Proto-Vaniuan language

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Reconstruction ofVaniuan languages
RegionVaniua, around the Melkanchuta Sea
Era4000-2500 BCE
Lower-order reconstructions

Proto-Vaniuan (PV) is the reconstructed hypothetical ancestor of the Vaniuan family of languages, one of the most widely spoken language families on Sahar owing to the extensive native range of languages in Miraria, and wider diaspora of speakers, particularly of Balak in former colonial nations such as Tuyo and Sonka.

PV is estimated to have been spoken as a single language from around 4000-2500 BCE, although estimates vary with some placing PV as far back as 6000 BCE, and others as recent as 1500 BCE. The location of the PV urheimat has long been proposed to lie on the shores of the Melkanchuta Sea but the exact location remains contested due to the reconstructed movements of daughter languages and the nature of loanwords in PV often providing seemingly conflicting evidence. The most widely accepted proposal places the original homeland of the Proto-Vaniuans around the northern and northwestern shores of the sea on the open grassland extending to the foothills of the Miralayas, given the locations of the oldest known daughter languages, and recovered material evidence from the northern coast of the Melkanchuta that is believed to have been associated with an early Vaniuan culture, if not the Proto-Vaniuans themselves.

As speakers of PV became isolated through migration, regional dialects of PV diverged and developed into independent daughter branches of the Vaniuan family. In the traditional analysis, nine such branches are recognised: Bodni-Cirnic, Central Vaniuan, Eastern Vaniuan, Lake Vaniuan, Northern Vaniuan (also called Orotic), Osheshdi, Ujaju, Western Vaniuan, and Ohanian - the oldest attested Vaniuan language. There are however disputes regarding the validity of some branches as some authors propose that similarities between certain daughter languages warrant them being grouped together in single branches, most notably with the hypothetical ‘Southern Vaniuan’ languages, whilst others consider branches like the extinct Lake Vaniuan languages to be polyphyletic groupings of only superficially similar languages rather than true genetic groupings. These debates continue but most authors accept the eight-branch analysis and the study of both modern and ancient Vaniuan languages has allowed PV to be reconstructed in detail through the comparative method. Today, the Vaniuan languages with the most native speakers are Balak, Vosan, and Koman.


Proto-Vaniuan phonology has been reconstructed in some detail through the comparative method and is traditionally seen as having the following phonemes, although competing theories do exist (see below).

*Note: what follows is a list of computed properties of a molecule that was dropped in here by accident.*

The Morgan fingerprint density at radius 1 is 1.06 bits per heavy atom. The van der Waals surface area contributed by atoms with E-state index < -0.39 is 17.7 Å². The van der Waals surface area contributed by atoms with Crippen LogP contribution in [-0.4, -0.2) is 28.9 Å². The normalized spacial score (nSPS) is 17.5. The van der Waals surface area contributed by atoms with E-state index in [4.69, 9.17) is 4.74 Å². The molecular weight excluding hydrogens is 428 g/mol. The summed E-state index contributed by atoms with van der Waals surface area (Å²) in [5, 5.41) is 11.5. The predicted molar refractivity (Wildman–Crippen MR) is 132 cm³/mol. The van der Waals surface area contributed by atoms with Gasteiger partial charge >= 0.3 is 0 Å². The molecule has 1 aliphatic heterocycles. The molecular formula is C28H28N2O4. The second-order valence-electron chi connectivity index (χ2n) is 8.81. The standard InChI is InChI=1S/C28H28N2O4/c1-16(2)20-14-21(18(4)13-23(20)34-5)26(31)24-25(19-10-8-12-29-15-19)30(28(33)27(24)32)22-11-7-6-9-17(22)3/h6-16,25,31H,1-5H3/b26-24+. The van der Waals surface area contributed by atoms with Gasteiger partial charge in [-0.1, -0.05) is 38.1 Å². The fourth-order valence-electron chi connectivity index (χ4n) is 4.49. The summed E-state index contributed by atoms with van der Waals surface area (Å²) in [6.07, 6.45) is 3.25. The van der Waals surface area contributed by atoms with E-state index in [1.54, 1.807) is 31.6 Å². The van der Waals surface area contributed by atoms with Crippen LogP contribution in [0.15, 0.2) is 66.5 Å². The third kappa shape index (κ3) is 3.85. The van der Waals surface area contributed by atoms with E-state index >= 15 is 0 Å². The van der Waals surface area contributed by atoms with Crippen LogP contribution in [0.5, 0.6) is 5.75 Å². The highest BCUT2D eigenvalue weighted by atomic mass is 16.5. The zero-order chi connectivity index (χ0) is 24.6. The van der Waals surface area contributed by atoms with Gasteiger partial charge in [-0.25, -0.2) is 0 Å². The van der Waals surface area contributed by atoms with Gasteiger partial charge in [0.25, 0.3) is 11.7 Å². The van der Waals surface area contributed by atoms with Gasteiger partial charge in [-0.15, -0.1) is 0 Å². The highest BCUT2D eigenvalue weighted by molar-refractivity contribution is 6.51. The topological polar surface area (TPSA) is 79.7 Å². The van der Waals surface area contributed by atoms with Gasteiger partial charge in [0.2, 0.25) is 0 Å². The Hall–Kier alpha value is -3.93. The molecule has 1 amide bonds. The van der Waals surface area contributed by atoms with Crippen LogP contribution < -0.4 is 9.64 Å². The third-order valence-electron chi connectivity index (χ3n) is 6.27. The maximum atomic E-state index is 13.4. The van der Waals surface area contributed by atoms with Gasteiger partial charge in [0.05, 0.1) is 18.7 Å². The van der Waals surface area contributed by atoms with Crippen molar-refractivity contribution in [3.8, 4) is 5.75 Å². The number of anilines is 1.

The consonant system of PV was crosslinguistically fairly typical but with some unusual features. In the most common reconstruction, there was a two-way contrast in the plosives and sibilants between aspirated and unaspirated phonemes, with the exception of the palatal plosives, which lacked aspirated counterparts. There was also a pair of postalveolar plosives that are variously reconstructed as retroflex or retracted alveolar, as well as an unusual approximant inventory with a phonemic velar lateral approximant and a complete lack of phonemic semivowels.

Labial Alveolar Retroflex Palatal Velar Laryngeal
plain labial plain labial
Nasal *m *n
Plosive aspirated *pʰ *tʰ *ṭʰ *kʰ *kʷʰ
unaspirated *p *t *ṭ *c *cʷ *k *kʷ (*ʔ)
Fricative aspirated *sʰ *ṣʰ
unaspirated *s *ṣ *x *xʷ *h
Approximant *l

The table gives the most common notation used in modern publications; suggested phonemic values are given below where the symbols differ from the IPA values.

*ṭʰ *ṭ: /ʈʰ ʈ/ but also reconstructed as /t͡ʂʰ t͡ʂ/, /t͡ʃʰ t͡ʃ/ or /t̠ʰ t̠/

*c *cʷ: /c cʷ/ but also reconstructed as /c͡ç c͡çʷ/

*ṣʰ *ṣ: /ʂʰ ʂ/ but also reconstructed as /ʃʰ ʃ/, /s̠ʰ s̠/ or /s̺ʰ s̺/

*x *xʷ: /x xʷ/ but also reconstructed as /χ χʷ/

*h: /h/ but also reconstructed as /ħ/

*ł: /ʟ~ɫ/

*‘: /ʔ/ but also reconstructed as /h/

A glottal stop *’ /ʔ/ is reconstructed by some authors as having occurred before vowels at the starts of words, and between vowels in hiatus, based largely on evidence from older stages of Ohanian which appear to have had a strict CV syllable structure with vowels separated by ⟨ʾ⟩. This consonant is also sometimes suggested to have been a fricative /h/ when *h is reconstructed as pharyngeal /ħ/, with the two phonemes subsequently often spelled *h₁ *h₂ respectively. Whether this glottal consonant was phonemic in PV however, or even simply allophonic, remains unclear as no other daughter languages reflect any evidence of it.

Plosive and Sibilant Series